Wednesday 5 April 2017

UK Service Sector Expands At Fastest Rate This Year

Service Sector

Britain’s services firms have bounced back from a new year lull to expand at the fastest rate since late 2016.

The latest health check of a sector that accounts for more than 75% of the economy’s output showed the pace of activity picking up to a three-month high in March.

Despite evidence that higher inflation was taking its toll of spending in hotels, restaurants, gyms and hairdressers, exporters of services were boosted by the fall in the value of the pound.

The monthly survey from Markit/CIPS showed business activity rising from a five-month low of 53.3 in February to 55 in March. Any reading above 50 indicates that the sector is expanding.

The survey reported that new product launches, strong client demand and the boost from a recovering global economy had all helped the service sector in March. Demand from the US was notably strong.

Chris Williamson, the chief economist at IHS Markit, said that the rebound in the service sector did not change the picture of an economy growing less rapidly in the first three months of 2017 than in the final quarter of 2016.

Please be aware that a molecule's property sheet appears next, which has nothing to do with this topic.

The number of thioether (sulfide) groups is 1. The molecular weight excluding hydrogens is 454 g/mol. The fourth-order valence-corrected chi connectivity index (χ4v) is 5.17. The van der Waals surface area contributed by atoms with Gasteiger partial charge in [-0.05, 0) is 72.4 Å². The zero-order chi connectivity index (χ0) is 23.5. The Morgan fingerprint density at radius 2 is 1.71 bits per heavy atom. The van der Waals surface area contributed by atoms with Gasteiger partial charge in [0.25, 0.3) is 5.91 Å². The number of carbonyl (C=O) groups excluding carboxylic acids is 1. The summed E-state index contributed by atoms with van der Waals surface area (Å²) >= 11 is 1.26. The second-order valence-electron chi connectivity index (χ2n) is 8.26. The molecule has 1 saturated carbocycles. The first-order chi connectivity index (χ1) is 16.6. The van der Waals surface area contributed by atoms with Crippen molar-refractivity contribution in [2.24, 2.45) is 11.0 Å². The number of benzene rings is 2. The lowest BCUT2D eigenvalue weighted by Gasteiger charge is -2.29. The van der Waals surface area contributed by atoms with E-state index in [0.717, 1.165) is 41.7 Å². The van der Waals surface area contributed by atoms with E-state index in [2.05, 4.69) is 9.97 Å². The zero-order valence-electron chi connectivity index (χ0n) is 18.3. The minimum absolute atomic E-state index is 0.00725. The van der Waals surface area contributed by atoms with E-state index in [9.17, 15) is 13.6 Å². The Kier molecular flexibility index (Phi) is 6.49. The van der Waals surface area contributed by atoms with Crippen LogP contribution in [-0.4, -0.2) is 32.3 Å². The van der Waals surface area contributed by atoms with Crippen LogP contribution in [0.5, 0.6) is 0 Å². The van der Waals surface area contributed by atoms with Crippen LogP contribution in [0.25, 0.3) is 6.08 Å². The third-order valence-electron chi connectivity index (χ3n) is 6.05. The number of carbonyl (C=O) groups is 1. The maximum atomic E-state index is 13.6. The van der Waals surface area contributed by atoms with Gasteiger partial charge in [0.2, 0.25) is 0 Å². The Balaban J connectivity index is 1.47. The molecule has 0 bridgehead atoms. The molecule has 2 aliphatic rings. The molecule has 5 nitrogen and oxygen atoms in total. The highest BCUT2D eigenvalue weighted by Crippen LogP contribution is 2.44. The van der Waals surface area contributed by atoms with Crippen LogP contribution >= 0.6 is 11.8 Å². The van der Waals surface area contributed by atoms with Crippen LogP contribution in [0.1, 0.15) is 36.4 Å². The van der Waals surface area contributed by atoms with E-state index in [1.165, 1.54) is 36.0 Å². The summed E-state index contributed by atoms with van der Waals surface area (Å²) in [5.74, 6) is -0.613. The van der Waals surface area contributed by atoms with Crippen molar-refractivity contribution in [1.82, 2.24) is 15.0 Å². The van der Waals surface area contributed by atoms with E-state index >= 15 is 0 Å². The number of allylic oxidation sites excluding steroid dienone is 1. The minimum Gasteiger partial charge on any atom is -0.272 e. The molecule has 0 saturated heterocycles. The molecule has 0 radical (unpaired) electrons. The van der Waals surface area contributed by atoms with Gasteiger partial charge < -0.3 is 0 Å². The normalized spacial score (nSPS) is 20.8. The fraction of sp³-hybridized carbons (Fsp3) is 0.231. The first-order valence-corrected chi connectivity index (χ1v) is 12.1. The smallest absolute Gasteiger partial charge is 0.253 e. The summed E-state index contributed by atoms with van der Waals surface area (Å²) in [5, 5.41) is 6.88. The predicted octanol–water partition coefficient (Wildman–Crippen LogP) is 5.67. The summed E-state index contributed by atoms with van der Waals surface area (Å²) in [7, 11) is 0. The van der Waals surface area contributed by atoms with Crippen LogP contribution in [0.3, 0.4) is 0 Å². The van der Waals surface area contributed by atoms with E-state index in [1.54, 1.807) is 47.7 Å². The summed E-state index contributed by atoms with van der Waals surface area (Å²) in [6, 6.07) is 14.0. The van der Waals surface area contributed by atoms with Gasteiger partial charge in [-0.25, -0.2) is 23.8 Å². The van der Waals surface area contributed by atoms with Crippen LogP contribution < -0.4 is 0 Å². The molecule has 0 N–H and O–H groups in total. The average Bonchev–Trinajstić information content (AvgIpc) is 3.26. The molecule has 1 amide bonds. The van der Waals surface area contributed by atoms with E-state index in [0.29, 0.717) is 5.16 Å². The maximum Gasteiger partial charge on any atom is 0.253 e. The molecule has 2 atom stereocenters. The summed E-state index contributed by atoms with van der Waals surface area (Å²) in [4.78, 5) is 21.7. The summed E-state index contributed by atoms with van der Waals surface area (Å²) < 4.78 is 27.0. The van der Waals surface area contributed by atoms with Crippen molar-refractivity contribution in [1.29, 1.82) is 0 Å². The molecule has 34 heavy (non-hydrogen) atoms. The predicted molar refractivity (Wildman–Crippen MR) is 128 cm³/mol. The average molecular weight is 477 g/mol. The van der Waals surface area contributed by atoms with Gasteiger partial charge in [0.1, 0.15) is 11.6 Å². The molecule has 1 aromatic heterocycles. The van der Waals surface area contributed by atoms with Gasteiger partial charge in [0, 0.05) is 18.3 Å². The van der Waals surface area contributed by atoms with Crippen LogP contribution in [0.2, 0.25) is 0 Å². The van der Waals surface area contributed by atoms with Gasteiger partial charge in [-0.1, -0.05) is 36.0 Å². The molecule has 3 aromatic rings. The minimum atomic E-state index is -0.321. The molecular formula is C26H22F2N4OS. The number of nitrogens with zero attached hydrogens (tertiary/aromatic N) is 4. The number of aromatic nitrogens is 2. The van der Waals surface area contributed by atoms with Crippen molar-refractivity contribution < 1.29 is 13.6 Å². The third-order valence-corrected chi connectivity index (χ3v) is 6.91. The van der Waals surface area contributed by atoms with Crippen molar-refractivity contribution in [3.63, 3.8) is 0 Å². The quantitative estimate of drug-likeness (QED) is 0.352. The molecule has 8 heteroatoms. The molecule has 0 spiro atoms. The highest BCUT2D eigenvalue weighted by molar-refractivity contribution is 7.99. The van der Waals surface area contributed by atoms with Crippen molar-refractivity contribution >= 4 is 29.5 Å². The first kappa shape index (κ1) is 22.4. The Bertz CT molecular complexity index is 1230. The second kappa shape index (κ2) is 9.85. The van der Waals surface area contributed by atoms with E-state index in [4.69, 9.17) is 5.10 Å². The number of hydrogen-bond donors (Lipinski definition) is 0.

“The relative weakness of the PMI survey data compared to that seen at the turn of the year suggests the economy will have grown by 0.4% in the first quarter, markedly lower than the 0.7% expansion seen in the fourth quarter of last year,” Williamson said.

“Much of the disappointment in growth so far this year has been evident in consumer-oriented sectors, in part linked to spending and incomes being squeezed by higher prices.”

The Markit/CIPS survey found some companies reporting Brexit-related uncertainty holding back investment decisions.

Ruth Gregory, a UK economist at Capital Economics, said the service sector survey – taken together with similar reports for manufacturing and construction – pointed to the economy growing at 0.5% in the first quarter.

“March’s strong UK Markit/CIPS report on services provides some reassurance that the economy won’t slow too sharply this year, despite the intensifying headwinds,” Gregory said.

The Office for National Statistics will produce its first estimate of 2017 first quarter growth later this month.



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